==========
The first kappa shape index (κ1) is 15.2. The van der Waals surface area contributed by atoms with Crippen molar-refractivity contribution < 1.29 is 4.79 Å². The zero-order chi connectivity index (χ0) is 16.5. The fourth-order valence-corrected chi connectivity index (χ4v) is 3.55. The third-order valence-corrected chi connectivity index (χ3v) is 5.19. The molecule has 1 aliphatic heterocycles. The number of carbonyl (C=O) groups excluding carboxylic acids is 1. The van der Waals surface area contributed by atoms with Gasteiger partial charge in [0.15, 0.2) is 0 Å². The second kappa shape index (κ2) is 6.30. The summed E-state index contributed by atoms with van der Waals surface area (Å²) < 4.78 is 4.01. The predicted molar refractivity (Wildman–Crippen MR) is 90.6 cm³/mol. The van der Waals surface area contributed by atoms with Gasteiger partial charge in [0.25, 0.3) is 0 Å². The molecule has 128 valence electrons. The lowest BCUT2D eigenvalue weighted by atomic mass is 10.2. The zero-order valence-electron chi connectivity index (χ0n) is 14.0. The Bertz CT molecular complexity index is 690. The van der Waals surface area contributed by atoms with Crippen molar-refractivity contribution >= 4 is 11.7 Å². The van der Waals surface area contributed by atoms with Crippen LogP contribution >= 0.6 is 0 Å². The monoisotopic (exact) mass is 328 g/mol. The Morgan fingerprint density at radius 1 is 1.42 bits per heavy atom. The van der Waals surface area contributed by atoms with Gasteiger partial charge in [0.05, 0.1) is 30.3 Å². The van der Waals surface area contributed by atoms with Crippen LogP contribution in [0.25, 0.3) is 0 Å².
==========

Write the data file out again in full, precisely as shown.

The first kappa shape index (κ1) is 15.2. The van der Waals surface area contributed by atoms with Crippen molar-refractivity contribution < 1.29 is 4.79 Å². The zero-order chi connectivity index (χ0) is 16.5. The fourth-order valence-corrected chi connectivity index (χ4v) is 3.55. The third-order valence-corrected chi connectivity index (χ3v) is 5.19. The molecule has 1 aliphatic heterocycles. The number of carbonyl (C=O) groups excluding carboxylic acids is 1. The van der Waals surface area contributed by atoms with Gasteiger partial charge in [0.15, 0.2) is 0 Å². The second kappa shape index (κ2) is 6.30. The summed E-state index contributed by atoms with van der Waals surface area (Å²) < 4.78 is 4.01. The predicted molar refractivity (Wildman–Crippen MR) is 90.6 cm³/mol. The van der Waals surface area contributed by atoms with Gasteiger partial charge in [0.25, 0.3) is 0 Å². The molecule has 128 valence electrons. The lowest BCUT2D eigenvalue weighted by atomic mass is 10.2. The zero-order valence-electron chi connectivity index (χ0n) is 14.0. The Bertz CT molecular complexity index is 690. The van der Waals surface area contributed by atoms with Crippen molar-refractivity contribution >= 4 is 11.7 Å². The van der Waals surface area contributed by atoms with Crippen LogP contribution >= 0.6 is 0 Å². The monoisotopic (exact) mass is 328 g/mol. The Morgan fingerprint density at radius 1 is 1.42 bits per heavy atom. The van der Waals surface area contributed by atoms with Gasteiger partial charge in [0.05, 0.1) is 30.3 Å². The van der Waals surface area contributed by atoms with Crippen LogP contribution in [0.25, 0.3) is 0 Å².